ASA 128th Meeting - Austin, Texas - 1994 Nov 28 .. Dec 02

2pPAb8. Sound transmission in a pipe developing laminar flow: Upstream/downstream phase speed differences.

Christopher L. Morfey

Inst. of Sound and Vib. Res., Univ. of Southampton, Southampton SO17 1BJ, UK

Malcolm G. Smith

Univ. of Southampton, Southampton SO17 1BJ, UK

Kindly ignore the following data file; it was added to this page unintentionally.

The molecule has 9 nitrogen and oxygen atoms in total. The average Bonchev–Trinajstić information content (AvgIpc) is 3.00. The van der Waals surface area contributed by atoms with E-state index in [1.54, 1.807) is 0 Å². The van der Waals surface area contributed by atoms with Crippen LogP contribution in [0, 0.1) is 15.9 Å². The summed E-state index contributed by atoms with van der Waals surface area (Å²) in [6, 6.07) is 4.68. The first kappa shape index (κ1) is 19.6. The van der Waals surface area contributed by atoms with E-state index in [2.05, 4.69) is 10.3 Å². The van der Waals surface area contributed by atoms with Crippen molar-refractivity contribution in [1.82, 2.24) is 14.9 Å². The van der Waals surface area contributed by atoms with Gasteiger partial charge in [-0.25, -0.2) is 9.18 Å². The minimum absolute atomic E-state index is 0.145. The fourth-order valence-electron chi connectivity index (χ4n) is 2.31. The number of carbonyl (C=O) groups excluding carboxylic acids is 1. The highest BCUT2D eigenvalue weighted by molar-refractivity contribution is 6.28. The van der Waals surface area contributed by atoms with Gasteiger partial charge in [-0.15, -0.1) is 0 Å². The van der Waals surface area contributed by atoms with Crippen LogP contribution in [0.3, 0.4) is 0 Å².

In a uniform rigid-walled duct, plane waves propagate with axial phase speed (1(plus or minus)M) times the sound speed, according to the inviscid plug-flow model. The difference between the downstream and upstream phase speeds provides a measure of the flow rate; the same concept can be extended to realistic profiles of M (Mach number) across the duct section, although the lowest-order mode is not a plane wave any more. Calculations were carried out to provide a means of converting phase speed differences to flow rates, assuming that propagation is confined to a single low-order mode (i.e., near-axial propagation). The results were then compared with phase speed measurements made in a cylindrical steel tube, through which air was pumped at a controlled steady flow rate. Close but not perfect agreement was found, which raises the question of whether our neglect of thermoviscous phenomena is justified, particularly near the duct walls. [Work supported by British Gas.]